‘We cannot ignore the reality of what’s happening around us’
ARRIVING IN Suva, the heart of Fiji late yesterday from Hervey Bay, Australia, HRH Prince Harry dedicated his first official day of engagements to speaking about climate change and forest conservation.
This morning, the Duke of Sussex visited Colo-I-Suva rainforest, just a 15 minute drive from the capital, where he was greeted by members of the local community and school children.
There, he unveiled a plaque erected in the name of the queen, adding the forest to the Queen’s Commonwealth Canopy project.
Colo-I-suva is the second forest dedicated to the project by Prince Harry, after he unveiled another plaque on Fraser Island earlier this week.
Beside the plaque, the Duke planted an indigenous tree, locally known as Dakua, endemic to Fiji, which is threatened by logging activities.
In his speech, the Duke spoke about the challenges climate change presents to Fijians, particularly sea level rise.
“The World Bank found that there will be increasing rates of disease as average temperatures rise, increasingly destructive storms as oceans get warmer and weather patterns become more severe, and the intrusion of saltwater on agriculture, which will harm local farmland.”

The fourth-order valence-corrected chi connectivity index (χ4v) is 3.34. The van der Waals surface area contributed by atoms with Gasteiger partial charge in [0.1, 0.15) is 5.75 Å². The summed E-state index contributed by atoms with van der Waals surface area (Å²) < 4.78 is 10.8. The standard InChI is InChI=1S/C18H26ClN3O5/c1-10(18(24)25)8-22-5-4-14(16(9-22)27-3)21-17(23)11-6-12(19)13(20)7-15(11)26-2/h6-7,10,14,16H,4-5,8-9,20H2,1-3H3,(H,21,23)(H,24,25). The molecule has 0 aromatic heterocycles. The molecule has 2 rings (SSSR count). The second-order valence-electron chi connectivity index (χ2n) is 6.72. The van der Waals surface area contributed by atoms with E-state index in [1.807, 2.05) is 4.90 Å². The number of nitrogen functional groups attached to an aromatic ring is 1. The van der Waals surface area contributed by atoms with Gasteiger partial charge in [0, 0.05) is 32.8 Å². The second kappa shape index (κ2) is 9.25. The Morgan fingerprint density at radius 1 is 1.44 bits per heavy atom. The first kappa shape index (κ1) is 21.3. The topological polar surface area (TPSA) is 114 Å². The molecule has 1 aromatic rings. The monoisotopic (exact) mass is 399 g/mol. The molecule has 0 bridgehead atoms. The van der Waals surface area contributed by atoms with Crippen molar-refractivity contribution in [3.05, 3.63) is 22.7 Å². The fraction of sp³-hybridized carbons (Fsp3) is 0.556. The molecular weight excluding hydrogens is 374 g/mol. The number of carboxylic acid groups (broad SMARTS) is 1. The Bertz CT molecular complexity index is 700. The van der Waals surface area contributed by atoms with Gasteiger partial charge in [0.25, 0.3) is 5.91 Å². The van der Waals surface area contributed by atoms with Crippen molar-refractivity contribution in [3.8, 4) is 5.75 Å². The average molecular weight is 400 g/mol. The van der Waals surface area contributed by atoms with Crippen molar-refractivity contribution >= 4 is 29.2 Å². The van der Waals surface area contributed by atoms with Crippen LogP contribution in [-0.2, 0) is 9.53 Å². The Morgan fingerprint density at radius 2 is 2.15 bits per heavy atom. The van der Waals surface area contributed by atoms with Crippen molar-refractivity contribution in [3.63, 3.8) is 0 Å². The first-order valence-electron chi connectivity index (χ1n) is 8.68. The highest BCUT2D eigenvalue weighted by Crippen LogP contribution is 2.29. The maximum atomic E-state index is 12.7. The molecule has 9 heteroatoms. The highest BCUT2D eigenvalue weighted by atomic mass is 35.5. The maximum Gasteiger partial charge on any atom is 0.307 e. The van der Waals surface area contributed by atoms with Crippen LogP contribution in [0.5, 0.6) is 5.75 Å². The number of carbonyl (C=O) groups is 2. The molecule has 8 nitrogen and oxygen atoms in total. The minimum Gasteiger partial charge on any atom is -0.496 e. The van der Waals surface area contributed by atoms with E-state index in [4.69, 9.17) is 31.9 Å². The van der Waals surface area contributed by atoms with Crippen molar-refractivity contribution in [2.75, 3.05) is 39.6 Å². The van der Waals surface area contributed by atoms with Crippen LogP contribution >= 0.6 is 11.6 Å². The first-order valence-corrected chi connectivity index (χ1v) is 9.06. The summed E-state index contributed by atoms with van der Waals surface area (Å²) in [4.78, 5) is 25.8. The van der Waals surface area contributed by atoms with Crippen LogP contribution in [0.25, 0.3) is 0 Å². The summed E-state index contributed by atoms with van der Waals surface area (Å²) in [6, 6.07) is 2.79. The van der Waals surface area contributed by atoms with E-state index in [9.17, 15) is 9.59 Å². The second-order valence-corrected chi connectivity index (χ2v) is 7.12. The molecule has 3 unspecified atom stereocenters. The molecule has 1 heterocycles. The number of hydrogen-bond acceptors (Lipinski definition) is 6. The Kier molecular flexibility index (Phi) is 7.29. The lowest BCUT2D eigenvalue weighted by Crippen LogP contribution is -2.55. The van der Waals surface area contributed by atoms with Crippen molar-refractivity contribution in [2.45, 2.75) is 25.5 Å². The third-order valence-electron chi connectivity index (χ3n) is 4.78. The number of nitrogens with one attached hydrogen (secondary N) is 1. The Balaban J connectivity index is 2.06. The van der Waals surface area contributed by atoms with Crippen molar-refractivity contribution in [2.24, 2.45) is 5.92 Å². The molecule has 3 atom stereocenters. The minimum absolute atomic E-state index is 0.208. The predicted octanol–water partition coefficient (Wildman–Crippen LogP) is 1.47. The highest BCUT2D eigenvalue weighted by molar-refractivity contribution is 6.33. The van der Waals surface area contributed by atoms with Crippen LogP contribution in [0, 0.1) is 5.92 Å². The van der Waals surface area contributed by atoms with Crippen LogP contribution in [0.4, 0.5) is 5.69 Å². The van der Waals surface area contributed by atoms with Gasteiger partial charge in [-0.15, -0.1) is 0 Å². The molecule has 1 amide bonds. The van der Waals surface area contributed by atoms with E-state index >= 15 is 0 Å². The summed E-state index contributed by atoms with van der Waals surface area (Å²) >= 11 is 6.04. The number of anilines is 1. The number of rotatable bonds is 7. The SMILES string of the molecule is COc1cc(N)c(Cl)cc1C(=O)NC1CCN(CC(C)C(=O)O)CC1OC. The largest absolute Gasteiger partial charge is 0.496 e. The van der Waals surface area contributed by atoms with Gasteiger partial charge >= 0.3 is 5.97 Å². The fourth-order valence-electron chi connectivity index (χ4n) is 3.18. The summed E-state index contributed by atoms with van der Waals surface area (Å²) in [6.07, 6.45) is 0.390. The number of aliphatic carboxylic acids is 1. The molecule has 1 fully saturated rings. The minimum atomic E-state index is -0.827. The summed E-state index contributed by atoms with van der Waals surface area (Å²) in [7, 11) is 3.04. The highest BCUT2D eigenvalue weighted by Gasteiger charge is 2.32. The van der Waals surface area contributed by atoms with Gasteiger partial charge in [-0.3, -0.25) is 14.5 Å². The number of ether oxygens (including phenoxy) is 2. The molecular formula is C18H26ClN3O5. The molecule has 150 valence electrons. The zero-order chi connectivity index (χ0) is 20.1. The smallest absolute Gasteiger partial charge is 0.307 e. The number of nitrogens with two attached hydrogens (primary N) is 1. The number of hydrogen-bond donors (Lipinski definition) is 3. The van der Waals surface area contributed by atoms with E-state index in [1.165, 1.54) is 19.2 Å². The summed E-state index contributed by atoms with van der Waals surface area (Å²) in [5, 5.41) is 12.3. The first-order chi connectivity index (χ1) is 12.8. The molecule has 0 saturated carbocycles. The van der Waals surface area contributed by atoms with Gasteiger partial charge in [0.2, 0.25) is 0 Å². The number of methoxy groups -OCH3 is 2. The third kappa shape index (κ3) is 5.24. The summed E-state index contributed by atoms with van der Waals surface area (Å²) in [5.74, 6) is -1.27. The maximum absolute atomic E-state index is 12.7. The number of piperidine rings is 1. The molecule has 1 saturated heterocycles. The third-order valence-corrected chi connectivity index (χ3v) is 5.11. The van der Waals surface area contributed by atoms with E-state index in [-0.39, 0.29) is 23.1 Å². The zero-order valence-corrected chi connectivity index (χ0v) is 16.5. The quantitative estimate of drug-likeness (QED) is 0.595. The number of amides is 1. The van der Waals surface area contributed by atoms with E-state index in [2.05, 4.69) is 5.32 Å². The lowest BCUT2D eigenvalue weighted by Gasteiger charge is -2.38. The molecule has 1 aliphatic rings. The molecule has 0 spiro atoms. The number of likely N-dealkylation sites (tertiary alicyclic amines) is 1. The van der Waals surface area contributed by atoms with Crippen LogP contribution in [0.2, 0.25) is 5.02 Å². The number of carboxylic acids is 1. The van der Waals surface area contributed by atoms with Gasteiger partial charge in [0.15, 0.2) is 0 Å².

He also spoke about the impact climate change is already having on local communities of similar size to the Colo-I-Suva community.
“This country is highly susceptible to the impacts of climate change and it’s having a profound effect on people’s lives.
“Just six years ago, Vunidogoloa became the first village to relocate to higher ground due to sea level rise. Since then five more have been moved. In the next 18 months, 10 more will be relocated. And in the next couple of years its expected that over 40 villages will be displaced.
“We cannot ignore the reality of what’s happening around us,” he said.
Prior to the unveiling of the plaque at Colo-I-Suva, both the Duke and Duchess visited the University of the South Pacific campus in Suva to mark its 50th anniversary. There, they were treated to a performance by the Oceania Dance Troupe that was inspired by the impacts of climate change.
The Duke and Duchess will travel west to Nadi to dedicate another forest to the Queen’s Commonwealth Canopy, then, tomorrow evening, the couple will travel to Tonga. From there, they’ll make their way back to Sydney for the Australian Geographic Gala Awards night, where they’ll be presenting the youth awards and the Prince will give a speech on conservation.